The financial information consisted in: Shareholder's Equity, Long Term Liabilities, Short Term Liabilities, Sales Revenue and, Operating Profit or Loss. The financial information was employed for the calculation of two financial indicators for each of the described samples during two five-year periods; in order to execute the relevant comparisons and subsequent analyses. The indicators are calculated as follows:
For the verification of Hypothesis 1, based on comparative operating profitability analysis, the Operating Margin "OM" indicator was employed, where:
OM = (Operating Profit or Loss 3/ Sales Revenue), thus, the calculated OMs for the multinational-controlled sample is compared to those which are obtained from the locally-controlled sample.
For the verification of Hypothesis 2, based on comparative capital structure analysis, the long term debt-to-equity ratio "D/E" is employed, where:
D/E = (Long term debt 4/ Shareholder's Equity), thus, the calculated D/E ratios for the multinational-controlled sample is compared to those which are obtained from the locally-controlled sample.
4.4.1. Hypothesis 1 on profit shifting through transfer prices manipulation
It can be observed that during the period 1999-2004, both samples displayed similar profitability levels, whereas the inter-period comparison related to Hypothesis 1 shows increased levels of profitability for both samples (see Fig. 11).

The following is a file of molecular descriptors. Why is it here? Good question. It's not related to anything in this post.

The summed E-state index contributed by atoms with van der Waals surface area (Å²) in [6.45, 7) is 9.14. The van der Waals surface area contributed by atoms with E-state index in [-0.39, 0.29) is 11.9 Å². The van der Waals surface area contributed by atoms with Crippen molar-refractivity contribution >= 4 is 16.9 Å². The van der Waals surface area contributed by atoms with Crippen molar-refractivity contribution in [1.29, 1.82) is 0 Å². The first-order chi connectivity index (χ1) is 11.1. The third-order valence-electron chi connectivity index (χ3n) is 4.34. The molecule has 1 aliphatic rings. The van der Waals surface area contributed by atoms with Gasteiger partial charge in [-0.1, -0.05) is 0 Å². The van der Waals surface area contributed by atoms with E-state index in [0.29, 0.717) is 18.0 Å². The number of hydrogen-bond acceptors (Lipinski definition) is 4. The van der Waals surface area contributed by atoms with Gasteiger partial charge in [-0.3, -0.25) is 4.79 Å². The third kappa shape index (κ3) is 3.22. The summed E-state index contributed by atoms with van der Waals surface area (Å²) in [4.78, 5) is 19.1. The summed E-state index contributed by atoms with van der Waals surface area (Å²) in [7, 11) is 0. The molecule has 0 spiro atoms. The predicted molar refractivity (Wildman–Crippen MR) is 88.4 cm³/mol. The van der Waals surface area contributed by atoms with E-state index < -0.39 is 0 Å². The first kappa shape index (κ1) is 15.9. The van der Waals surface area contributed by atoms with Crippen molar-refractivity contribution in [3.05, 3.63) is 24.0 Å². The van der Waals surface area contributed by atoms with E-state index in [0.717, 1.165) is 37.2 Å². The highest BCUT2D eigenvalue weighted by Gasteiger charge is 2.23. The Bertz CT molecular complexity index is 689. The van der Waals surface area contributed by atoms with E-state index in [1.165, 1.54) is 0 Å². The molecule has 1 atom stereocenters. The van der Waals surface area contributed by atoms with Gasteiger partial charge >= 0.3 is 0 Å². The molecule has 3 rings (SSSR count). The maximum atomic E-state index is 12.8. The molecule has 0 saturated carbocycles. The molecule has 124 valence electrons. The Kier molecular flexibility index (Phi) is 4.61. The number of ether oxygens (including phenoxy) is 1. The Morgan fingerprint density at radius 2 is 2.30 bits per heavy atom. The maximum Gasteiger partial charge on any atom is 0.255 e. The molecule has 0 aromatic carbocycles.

Nevertheless, the 1999-2004 to 2005-2010 profitability increase was larger for the multinational-controlled sample than that of the locally-controlled sample. In fact, for the 2005-2010 period, the multinational-controlled sample's profitability increased by 36.33%, while the locally-controlled sample increased by 13.64% in the relation to the 1999-2004 period 5 as seen in Table 1.
Table 1. Profitability - comparison of five-year periods between MNE and locally controlled companies.
Source: Own calculations.
Figure 11. Profitability - comparison of five-year periods between MNE and locally controlled companies.
Complementary Tests on Profitability
The following results correspond to complementary tests executed in order to verify the main results related to Hypothesis 1.
Complementary Test 1 - Operating margin comparisons for the period 2007-2010.
The following test is based on comparing the multinational-controlled sample's profitability for the 2007-2010 period with that of the locally-controlled sample's for the same period. Additionally, two more separate samples were prepared, one composed by 466 listed companies across Poland, and other composed by 647 listed companies from other CEE countries for the 2007-2010 period employing data from the Infinancials service.
The gathered results illustrate increased levels of profitability for the multinational-controlled sample during the period 2007-2010, when compared to the locally-controlled samples, as well when compared to samples composed by publicly listed companies from Poland and other CEE for the same period as seen in Table 2 and Figure 12.
Table 2. Profitability - Complementary test 1.
Source: Own calculations
Figure 12. Profitability - Complementary test 1.
Complementary Test 2 - Automated operating margin comparisons for the period 2007-2009.